It’s never too late to try to provide this information in positive and supportive ways to our students with ASD. Many programs are available that help teach these skills including Navigating the Social World by Jeanette McAfee; Think Social: A Social Thinking Curriculum for School Aged Children by Michelle Garcia Winner; and Building Social Relationships by Scott Bellini.
Your dreams or theirs?
Try not to impose your dreams and wishes for typical relationships onto your student. Not everyone develops at the same rate and if your son or daughter currently shows no interest in dating, it does not mean that they never will. At the same time, do not assume your student has no interest simply because he or she is socially immature in other ways. Hormones are a powerful thing and many students will at least wonder what they’re missing when all around them they see their peers forming “couples”.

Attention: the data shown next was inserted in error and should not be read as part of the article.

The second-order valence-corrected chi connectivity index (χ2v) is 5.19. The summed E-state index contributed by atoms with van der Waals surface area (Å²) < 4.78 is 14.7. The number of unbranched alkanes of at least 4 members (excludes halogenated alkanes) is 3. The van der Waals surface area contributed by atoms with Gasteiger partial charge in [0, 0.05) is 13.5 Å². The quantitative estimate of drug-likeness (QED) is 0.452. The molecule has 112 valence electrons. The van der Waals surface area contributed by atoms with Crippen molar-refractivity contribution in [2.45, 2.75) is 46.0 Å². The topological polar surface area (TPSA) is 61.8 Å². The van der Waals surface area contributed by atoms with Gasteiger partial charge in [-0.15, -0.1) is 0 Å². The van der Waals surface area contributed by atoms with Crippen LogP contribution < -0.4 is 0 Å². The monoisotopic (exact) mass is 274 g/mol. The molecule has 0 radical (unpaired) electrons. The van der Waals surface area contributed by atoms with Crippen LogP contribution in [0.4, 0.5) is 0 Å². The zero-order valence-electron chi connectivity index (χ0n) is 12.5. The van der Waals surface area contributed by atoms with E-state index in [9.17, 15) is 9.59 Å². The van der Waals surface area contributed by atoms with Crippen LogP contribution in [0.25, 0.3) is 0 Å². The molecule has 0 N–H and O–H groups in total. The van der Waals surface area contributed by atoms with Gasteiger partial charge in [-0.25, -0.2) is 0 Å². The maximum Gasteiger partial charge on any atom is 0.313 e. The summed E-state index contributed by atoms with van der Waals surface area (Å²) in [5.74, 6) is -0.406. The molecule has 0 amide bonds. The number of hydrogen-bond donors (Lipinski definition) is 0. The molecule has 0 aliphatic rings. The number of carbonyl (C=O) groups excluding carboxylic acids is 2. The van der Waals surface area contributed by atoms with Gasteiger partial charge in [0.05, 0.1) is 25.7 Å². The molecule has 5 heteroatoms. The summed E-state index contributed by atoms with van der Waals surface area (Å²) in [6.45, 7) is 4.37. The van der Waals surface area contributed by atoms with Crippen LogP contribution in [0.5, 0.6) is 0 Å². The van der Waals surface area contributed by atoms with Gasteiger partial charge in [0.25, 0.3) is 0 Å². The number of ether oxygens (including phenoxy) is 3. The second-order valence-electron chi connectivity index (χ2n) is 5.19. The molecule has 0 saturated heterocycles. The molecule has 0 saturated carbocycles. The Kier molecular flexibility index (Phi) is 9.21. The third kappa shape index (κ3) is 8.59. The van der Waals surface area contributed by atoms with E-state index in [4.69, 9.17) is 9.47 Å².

Keep the door open
Whether or not your student shows an interest in dating, continue to ensure he has plenty of group-based social opportunities to keep the door open for the development of closer friendships and relationships. Create safe environments in which your student can meet others, interact with them and develop relationships based on mutual interests. School clubs or projects and extra-curricular activities that are geared towards young people are excellent places in which to meet others.
True friends or false friends?